You can see why KTVU might be threatened by an ordinance like the Bike Yield Law. If San Francisco’s laws actually aligned with the safe, common-sense way that most people bike, there would be one less thing to sensationalize on the evening news.

Via Streetsblog California
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Governor Brown Signs Law Allowing Bicycle Ticket Diversion Programs

Sgt. David Krumer of the LAPD at a Critical Mass ride in 2010. Image: Damien Newton/Streetsblog

Sgt. David Krumer of the LAPD at a Critical Mass ride in 2010. Image: Damien Newton/Streetsblog

A new law just signed by Governor Jerry Brown will make it possible for bicyclists who are ticketed for certain infractions to attend a class on safe bicycle riding and thus reduce their fines.

The bill, A.B. 902, has been tracked by Streetsblog since it was introduced by Assemblymember Richard Bloom (D-Santa Monica) in February. Sponsored by the California Bicycle Coalition, it was amended a few times, but survived the process of squeezing through the legislature with mostly minor changes.

“When a bicyclist is ticketed for a moving violation in California, they by default receive the same monetary fine as when driving a motor vehicle. This means that with court fees added a stop sign violation can cost around $200, and running a red light around $400,” explained Bloom.

“The penalty should be determined so as to encourage safe behavior and not so punitive that it discourages bicycling altogether, especially for low-income individuals who rely the most on bicycling for everyday transportation.”

One of the changes clarified that any class taken in lieu of a fine would have to be “sanctioned by law enforcement.” Robert Prinz, Education Coordinator at Bike East Bay, who worked on putting the bill forward, said this was an important clarification.

“That means there would have to be a certain level of standard for the information provided in the class,” he pointed out. Also, he said, “for the most part law enforcement has a pretty good idea of what’s important for bicycle safety, but some police departments would benefit from attending some of these classes themselves.”

The other change to the bill removed a requirement that classes be offered free of charge. This was originally included because it created more of an incentive for people to take safety classes, and also because it’s the way Bike East Bay handles its education programs. But other advocacy organizations didn’t want to restrict their own, not-yet-in-existence programs in this way.

Whichever way a program is set up, the hoped-for result is a reduced fine and a more educated and knowledgeable bike rider.

Prinz points out that it will take some work to set up education programs where none exist now, and that it’s up to local bicycle advocacy groups to get the ball rolling. To that end, Bike East Bay has been working with other advocacy groups to formulate the best programs for local needs. Los Angeles County Bicycle Coalition, the city of Long Beach, and the San Francisco Bicycle Coalition have all expressed interest in creating diversion programs. Davis already has an on-campus diversion program and is interested in expanding it citywide. The cities of Huntington Beach and Alameda both used to have programs but suspended them because of a legal prohibition against them in the existing vehicle code. The Marin County Bicycle Coalition already has a diversion program, which it has been able to run because of strong local support from the police and courts.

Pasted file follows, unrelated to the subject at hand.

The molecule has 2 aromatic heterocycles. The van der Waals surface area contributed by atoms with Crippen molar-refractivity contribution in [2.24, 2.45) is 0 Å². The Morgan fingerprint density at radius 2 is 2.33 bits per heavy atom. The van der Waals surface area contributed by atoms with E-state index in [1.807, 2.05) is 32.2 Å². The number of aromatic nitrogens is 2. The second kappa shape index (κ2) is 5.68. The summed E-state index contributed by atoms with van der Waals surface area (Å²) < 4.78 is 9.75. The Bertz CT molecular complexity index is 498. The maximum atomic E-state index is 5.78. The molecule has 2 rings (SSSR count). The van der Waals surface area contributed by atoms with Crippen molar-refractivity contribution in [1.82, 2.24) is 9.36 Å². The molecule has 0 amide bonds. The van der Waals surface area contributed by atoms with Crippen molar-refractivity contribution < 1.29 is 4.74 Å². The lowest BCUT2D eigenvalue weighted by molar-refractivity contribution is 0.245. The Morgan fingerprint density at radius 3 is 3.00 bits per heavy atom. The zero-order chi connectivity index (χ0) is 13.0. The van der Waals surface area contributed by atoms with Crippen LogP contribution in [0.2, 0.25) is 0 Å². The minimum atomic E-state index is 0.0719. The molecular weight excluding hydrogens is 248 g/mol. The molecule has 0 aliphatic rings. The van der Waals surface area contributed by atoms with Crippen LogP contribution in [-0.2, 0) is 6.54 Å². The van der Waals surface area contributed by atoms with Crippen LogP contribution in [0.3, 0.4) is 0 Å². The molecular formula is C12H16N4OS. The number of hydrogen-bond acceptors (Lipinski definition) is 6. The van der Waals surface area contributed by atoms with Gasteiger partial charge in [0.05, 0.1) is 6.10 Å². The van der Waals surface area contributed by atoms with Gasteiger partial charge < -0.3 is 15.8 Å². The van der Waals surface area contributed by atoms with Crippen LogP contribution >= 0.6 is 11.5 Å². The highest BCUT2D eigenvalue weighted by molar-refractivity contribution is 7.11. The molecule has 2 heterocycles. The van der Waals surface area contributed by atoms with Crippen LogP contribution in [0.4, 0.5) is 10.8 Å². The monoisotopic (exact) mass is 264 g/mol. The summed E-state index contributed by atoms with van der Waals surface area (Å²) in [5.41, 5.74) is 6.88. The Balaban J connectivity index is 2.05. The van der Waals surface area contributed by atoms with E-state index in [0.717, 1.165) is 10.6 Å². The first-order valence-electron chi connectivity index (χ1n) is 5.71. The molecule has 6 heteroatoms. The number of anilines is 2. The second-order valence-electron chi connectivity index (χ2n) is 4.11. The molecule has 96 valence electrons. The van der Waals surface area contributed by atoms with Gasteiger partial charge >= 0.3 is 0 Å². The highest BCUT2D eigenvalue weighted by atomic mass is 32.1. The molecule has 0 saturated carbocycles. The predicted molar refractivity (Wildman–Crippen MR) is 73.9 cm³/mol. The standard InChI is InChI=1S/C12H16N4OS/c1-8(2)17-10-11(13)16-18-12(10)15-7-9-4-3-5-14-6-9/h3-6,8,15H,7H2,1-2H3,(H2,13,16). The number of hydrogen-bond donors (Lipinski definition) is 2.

“For sure it’s going to be easier to get these programs going in areas with established advocacy organizations,” said Prinz. “In rural or less populated areas there is going to be a need for outreach and education.”

Bike East Bay currently incorporates a diversion program into its regular educational offerings. Like Davis, UC Berkeley has its own police department that issues citations on campus. For on-campus infractions, ticketed bicyclists can attend a class, bring proof of attendance to the police, pay a fee, and have the ticket destroyed. The fee, around $50, is much less than what they would have to pay for a ticket if it went through the court system.

Read more…


SFPD Chief Suhr Misses the Point of the “Bike Yield Law”

SF Police Department Chief Greg Suhr doesn’t seem to grasp the point of the “Bike Yield Law” proposed by Supervisor John Avalos.

SFPD Chief Greg Suhr. Screenshot from SF Bay Guardian/Youtube

“Stop signs are pretty simple. They say ‘stop,'” Suhr told KQED today. “They don’t say ‘yield,’ they don’t say ‘slow down.'” Suhr added that anyone who violates the letter of the stop sign law “will be cited.”

If only it were so simple. Here’s the problem: California’s stop sign law is based on the unrealistic expectation that people ride 30-pound bikes exactly like they pilot 3,000-pound cars. Just about everybody who gets on a bike, including SFPD officers (see the video below), treats stop signs by slowing down and yielding to others with the right-of-way.

There is an ethic to biking safely at stop signs, and it’s more like the “golden rule,” as Avalos put it, than the letter of the current law. Idaho updated its stop sign law in 1982 to reflect that, and bicycle-related injuries there have dropped since. As bike commuters demonstrated on the Wiggle recently, strict compliance with the stop sign law by people on bikes would result in absurd traffic queues — and no one would be safer for it.

“Our traffic laws have not changed since the mid-20th century, but the way people move around our cities has,” SF Bicycle Coalition Executive Director Noah Budnick said at a press conference introducing the Avalos ordinance today. “What the Bike Yield Law does is move our city into a leadership position in the 21st century.”